JOIN OUR NEWSLETTER
•• stay up-to-date with our programs, stories and music.
JOIN
 Please wait...
Thank you!
Support young community music leaders in their work with thousands of children in Rwanda. Donate today »
DONATE
WAR DIVIDES, MUSIC CONNECTS
Using music to bridge divides, connect communities,
and heal the wounds of war and conflict.
January 19, 2013 •• Palestine Community Music
Deaf Drumming!
“But they are deaf!”
Yes, they are. But deaf people can drum too!Today was the first Samba percussion training for deaf people from the Bethlehem district. To make things more complicated, we have

  • an English-speaking Samba trainer: translation English – Arabic needed;
  • deaf participants that understand Palestinian sign language: interpreting Arabic – sign language needed;
  • a deaf participant that understands lip-reading: translation Arabic – lip reading & facial expression needed.
Soon we all got used to this three way translation and we could focus on the music. Our amazing Samba volunteer trainer Mark Rietema started with a warm-up in which every person had to share his name in sign language and express in a movement how his or her morning was. Deaf people give people two names: one name that can be spelled (for example M-a-r-k) and one name that is chosen by deaf people and expressed with a movement (for example ‘combing’ Mark’s hair in the front). During this warm-up, we found out that Mark had been in a hurry in the morning, Amineh had fed her rabbits, and poor Abdullah had left his house at 8.00 o’clock, arrived at 8.30 at the meeting point, and waited until 10.00 for the Samba training to begin.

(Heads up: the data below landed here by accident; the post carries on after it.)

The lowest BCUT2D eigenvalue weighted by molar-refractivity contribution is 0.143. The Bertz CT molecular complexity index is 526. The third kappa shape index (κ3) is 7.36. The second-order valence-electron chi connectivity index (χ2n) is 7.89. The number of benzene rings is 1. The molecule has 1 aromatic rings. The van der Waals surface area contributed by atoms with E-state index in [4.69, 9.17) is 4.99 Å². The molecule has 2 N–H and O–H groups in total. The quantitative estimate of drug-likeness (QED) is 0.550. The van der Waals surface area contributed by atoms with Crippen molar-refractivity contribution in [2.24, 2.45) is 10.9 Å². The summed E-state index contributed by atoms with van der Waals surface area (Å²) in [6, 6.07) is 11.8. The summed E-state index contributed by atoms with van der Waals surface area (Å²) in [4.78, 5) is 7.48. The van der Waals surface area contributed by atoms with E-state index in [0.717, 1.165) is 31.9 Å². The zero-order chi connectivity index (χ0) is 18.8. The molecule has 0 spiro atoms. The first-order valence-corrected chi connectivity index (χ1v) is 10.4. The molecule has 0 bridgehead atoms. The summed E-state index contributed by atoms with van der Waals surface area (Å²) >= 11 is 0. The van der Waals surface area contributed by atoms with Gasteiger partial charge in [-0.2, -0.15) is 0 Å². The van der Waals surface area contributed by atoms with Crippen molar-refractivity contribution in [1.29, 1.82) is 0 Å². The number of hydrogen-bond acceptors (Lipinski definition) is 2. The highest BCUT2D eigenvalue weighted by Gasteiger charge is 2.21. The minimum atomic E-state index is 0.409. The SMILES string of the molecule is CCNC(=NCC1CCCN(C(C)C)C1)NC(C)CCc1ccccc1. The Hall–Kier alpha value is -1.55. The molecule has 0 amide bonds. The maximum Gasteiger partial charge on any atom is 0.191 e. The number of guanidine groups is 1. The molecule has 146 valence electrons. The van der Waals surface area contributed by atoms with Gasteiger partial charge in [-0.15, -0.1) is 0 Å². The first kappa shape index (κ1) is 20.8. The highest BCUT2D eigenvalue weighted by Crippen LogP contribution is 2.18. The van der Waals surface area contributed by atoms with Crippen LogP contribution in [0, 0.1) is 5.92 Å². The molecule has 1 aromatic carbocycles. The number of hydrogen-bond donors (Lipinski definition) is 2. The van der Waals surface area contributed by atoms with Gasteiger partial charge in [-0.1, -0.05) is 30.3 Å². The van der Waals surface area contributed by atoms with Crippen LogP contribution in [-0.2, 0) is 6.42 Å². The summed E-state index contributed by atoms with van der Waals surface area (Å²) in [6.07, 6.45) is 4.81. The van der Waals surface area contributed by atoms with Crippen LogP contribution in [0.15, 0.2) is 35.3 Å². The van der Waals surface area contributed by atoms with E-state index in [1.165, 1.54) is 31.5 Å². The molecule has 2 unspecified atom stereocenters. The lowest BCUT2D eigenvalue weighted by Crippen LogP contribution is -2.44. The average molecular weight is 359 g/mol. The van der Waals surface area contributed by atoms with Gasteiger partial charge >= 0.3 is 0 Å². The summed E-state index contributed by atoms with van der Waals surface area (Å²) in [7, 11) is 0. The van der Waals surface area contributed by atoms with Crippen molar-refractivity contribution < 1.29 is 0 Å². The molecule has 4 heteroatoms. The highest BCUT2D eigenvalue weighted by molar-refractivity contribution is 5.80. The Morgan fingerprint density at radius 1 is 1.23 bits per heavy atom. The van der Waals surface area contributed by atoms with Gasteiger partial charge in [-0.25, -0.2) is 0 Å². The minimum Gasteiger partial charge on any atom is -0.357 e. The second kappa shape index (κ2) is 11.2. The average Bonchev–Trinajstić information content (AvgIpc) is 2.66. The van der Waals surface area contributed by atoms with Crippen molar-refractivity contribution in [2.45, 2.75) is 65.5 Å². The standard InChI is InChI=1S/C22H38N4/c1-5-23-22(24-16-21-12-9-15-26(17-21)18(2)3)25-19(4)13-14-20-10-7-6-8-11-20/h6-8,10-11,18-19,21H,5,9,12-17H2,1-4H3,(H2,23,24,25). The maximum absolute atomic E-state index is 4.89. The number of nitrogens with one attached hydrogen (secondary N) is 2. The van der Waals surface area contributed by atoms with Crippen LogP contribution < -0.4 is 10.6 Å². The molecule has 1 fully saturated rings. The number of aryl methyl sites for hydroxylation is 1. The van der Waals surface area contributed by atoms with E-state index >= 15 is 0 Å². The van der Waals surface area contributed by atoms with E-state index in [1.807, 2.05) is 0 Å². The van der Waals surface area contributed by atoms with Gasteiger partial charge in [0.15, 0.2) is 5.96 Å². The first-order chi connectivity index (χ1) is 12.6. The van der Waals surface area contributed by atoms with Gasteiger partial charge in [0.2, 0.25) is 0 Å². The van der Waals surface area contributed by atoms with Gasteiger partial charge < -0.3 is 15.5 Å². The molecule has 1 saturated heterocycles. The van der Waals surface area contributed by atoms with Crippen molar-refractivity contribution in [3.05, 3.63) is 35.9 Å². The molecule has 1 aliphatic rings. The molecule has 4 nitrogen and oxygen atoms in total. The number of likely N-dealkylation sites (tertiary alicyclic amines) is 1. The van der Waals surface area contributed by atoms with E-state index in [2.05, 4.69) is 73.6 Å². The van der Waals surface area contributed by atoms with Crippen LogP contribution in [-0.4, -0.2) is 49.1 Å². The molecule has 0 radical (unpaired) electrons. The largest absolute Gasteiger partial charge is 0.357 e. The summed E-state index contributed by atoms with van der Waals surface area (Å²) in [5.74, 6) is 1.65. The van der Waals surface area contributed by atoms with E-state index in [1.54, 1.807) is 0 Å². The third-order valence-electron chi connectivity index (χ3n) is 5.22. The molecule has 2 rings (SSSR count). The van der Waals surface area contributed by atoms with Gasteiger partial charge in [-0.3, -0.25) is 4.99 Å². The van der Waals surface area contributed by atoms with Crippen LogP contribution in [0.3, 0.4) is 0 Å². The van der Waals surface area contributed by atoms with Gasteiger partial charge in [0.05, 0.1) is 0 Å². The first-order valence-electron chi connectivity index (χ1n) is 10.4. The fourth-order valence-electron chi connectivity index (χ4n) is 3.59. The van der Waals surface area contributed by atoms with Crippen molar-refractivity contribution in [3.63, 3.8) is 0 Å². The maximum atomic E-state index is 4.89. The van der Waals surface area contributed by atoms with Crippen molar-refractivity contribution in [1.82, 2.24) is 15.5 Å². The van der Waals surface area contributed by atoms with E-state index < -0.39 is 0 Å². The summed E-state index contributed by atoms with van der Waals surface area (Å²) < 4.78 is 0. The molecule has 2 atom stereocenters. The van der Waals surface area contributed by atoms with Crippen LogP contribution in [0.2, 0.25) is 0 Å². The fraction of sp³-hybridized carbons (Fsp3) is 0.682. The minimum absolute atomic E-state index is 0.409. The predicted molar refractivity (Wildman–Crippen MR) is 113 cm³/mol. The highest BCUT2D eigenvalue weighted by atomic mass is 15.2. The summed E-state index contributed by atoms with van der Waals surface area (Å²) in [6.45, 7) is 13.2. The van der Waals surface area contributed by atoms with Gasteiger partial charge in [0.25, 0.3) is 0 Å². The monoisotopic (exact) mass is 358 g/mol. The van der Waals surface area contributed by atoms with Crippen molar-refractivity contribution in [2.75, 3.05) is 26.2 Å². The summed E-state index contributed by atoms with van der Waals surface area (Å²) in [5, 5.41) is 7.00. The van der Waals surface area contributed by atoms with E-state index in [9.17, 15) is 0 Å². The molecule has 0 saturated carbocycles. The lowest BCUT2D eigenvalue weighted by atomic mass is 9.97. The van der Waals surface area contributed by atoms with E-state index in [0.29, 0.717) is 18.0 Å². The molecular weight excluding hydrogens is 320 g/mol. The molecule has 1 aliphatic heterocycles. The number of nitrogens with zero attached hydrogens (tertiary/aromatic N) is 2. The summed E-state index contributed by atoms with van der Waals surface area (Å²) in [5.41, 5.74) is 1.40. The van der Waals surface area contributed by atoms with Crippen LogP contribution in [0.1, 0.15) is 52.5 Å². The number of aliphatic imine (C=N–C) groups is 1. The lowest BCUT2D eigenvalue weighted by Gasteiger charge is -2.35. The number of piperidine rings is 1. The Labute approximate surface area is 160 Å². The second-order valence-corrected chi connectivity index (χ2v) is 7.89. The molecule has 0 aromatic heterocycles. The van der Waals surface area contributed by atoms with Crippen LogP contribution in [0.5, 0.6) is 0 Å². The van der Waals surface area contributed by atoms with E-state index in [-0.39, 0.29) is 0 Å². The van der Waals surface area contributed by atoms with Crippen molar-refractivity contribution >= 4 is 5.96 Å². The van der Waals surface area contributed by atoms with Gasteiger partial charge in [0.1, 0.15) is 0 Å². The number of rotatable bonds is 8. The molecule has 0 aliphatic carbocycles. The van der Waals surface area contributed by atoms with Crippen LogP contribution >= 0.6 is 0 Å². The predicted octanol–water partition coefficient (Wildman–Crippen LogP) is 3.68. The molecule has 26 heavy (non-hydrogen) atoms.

After some clapping and rhythm exercises it was time to take the drums. Mark taught them some basic rhythms, a stop sign and a break sign. Any visitor to this workshop would never have guessed that these youth are deaf: they are amazingly talented and they were playing together as any other beginners group with people that do hear.
Halimah playing the Caixa
Khaled playing the Surdo
Amineh playing the Repenique
Magedah playing the Repenique
Mark shows the girls a new rhythm
The Surdo’s keep the beat
At the end, during the evaluation of the workshop, the mother of one of the participants expressed her wishes for this training:

my son is very shy and sometimes people don’t treat him well because he is deaf. I want him to become more secure and less shy. Today I saw that he was very happy to play the drums, and when he is happy I’m happy. I hope that drumming will make him believe in himself!”

Thank you Mark for your great work, thank you Magedah for your sign-language interpreting, and thank you Im Khaled for translating lip-reading to your son. Thank you Habshe for taking the pictures and arranging us the space in Aida Youth Center. Amineh, Halimah, Magedah, Abdullah and Khaled: you rock!